But the cannabis industry is much more than just grow operations and dispensaries. If you’re a foodie, perhaps look into making a unique edibles line. There are even people opening up “bud and breakfasts”—cannabis-friendly lodging (some even provide marijuana-infused oil massage—sign me up!).
But truly, the least risky kind of cannabis business to start is one that doesn’t directly touch the controversial plant at all. According to the Controlled Substances Act, the bulk of the regulations for businesses in the cannabis industry are only applicable to cannabis growers, processors, and sellers. This is why ancillary marijuana businesses are doing so well—they aren’t burdened with all the red tape and high taxes. From hydroponics and cultivation products to professional training and education, consultancies, media companies, the plethora of new technologies—the list is endless, and so are the opportunities.
If you’re technical and a savvy inventor, you could design a product that helps marijuana user process or ingest their medicine—think about all the fancy vape pens that have been coming out, or the rosin presses that easily extract solvent-free oil from bud or trim.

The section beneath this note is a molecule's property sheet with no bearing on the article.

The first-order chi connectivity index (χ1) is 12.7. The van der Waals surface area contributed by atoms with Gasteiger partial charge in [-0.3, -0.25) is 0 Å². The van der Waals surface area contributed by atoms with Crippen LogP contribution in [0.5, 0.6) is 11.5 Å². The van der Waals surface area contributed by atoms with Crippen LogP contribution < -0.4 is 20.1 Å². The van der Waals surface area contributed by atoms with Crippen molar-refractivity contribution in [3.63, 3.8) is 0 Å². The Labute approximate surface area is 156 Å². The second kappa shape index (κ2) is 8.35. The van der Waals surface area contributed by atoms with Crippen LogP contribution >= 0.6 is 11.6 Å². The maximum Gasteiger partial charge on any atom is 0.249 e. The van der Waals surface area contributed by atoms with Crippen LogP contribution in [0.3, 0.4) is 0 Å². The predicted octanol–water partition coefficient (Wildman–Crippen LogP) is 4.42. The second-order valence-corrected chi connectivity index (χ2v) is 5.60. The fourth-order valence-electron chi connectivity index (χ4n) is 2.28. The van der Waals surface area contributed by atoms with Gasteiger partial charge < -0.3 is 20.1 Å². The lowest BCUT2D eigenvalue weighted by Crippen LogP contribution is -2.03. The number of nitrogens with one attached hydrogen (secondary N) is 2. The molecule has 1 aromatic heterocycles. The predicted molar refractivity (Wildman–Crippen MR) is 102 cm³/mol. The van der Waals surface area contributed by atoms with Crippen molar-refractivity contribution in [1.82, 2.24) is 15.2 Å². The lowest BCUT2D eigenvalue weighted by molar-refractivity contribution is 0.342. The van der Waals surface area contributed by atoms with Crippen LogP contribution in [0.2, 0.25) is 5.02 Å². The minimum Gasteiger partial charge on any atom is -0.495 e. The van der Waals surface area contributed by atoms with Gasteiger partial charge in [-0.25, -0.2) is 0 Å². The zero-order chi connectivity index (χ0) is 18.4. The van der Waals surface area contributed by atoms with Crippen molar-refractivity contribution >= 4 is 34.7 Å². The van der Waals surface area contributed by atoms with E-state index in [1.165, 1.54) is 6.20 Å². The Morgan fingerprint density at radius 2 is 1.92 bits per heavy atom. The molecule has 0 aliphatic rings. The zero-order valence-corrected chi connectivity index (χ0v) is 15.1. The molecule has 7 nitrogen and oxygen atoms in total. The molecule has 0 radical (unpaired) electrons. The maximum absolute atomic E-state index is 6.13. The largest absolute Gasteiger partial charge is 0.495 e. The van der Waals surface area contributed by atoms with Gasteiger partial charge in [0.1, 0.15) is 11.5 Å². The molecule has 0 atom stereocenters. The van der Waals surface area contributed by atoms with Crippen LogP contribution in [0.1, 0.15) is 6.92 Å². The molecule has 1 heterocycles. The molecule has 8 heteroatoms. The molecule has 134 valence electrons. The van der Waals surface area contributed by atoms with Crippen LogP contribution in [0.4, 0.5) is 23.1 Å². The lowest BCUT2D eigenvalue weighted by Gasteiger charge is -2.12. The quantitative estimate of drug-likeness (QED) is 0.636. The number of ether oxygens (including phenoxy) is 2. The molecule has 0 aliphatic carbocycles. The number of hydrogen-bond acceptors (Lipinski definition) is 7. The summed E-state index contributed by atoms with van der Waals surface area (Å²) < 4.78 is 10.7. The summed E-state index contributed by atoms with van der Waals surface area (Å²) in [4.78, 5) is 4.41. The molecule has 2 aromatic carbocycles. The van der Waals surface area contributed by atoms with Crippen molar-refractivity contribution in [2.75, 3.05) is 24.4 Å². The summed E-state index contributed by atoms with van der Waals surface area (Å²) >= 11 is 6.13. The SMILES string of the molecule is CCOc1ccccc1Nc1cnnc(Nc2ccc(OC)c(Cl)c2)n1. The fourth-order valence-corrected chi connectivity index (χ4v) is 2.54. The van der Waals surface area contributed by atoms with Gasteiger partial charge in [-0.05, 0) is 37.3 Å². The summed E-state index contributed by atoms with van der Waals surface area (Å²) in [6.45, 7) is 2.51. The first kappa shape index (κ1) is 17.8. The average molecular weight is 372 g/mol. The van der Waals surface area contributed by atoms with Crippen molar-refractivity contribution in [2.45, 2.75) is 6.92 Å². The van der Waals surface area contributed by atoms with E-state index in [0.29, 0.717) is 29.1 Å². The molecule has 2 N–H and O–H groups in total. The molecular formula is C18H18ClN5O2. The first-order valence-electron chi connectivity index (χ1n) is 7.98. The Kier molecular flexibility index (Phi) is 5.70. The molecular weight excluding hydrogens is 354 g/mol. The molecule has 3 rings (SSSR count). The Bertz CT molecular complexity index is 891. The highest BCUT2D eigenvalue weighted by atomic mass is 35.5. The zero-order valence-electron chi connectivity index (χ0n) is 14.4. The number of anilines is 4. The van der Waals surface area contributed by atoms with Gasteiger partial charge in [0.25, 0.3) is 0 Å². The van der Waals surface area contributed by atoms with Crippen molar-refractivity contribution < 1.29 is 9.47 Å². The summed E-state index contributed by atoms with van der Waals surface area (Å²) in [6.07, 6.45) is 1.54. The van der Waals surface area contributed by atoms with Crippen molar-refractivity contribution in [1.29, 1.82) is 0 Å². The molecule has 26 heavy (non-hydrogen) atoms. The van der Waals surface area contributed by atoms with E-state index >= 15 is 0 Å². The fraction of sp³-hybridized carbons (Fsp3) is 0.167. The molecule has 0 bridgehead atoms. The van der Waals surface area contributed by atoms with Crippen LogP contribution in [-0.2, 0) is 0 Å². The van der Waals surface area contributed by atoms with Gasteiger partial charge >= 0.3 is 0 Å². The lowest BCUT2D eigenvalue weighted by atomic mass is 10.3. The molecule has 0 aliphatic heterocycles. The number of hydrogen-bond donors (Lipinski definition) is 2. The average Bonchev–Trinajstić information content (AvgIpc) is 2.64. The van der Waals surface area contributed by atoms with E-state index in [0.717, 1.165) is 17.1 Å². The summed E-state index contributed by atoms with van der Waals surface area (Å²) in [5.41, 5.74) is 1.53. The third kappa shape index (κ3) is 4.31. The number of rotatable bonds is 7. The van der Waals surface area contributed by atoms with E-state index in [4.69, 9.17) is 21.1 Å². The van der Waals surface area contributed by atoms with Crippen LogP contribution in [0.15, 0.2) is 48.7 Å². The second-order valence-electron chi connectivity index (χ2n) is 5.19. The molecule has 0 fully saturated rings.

Mike Bologna, CEO of Green Lion Partners, a Denver-based business strategy firm focused on early-stage development amongst firms in the cannabis industry, explains how essential a viable business idea is for aspiring cannabis entrepreneurs:
“When considering starting a business in the cannabis industry, entrepreneurs must first ensure their concept is legally viable and offers a unique solution for the space.
Too frequently, a concept is exciting but cannot be supported within the legal framework or is simply a recycled concept that is reliant upon ‘first mover’ advantage in their jurisdiction.
For long-term scalable success, a company must be able to withstand the dynamic regulations and business factors in this rapidly changing space.”
Marijuana Business Daily put out a useful chart showing the profitability of each type of cannabis business—take a look here.
Understand your consumer base
Once you have a winning idea, it’s vital to know who is going to be interested in your products or services and to deeply understand their particular wants and needs.
Bethany Gomez is director of research for Brightfield Group, a cannabis-focused market research firm providing accurate and comprehensive consumer, brand, and market insights in the industry. Here’s what she has to say on the matter:
“When starting a cannabis business, two things are crucial: understanding the unique challenges of this industry and understanding your consumer base and the unmet need you are filling for them.
The cannabis industry is unlike any industry you have ever worked in, and the regulatory, supply chain, banking, taxation, advertising, and stigma aspects of the business eat your profits and draw your attention away from core aspects of your business.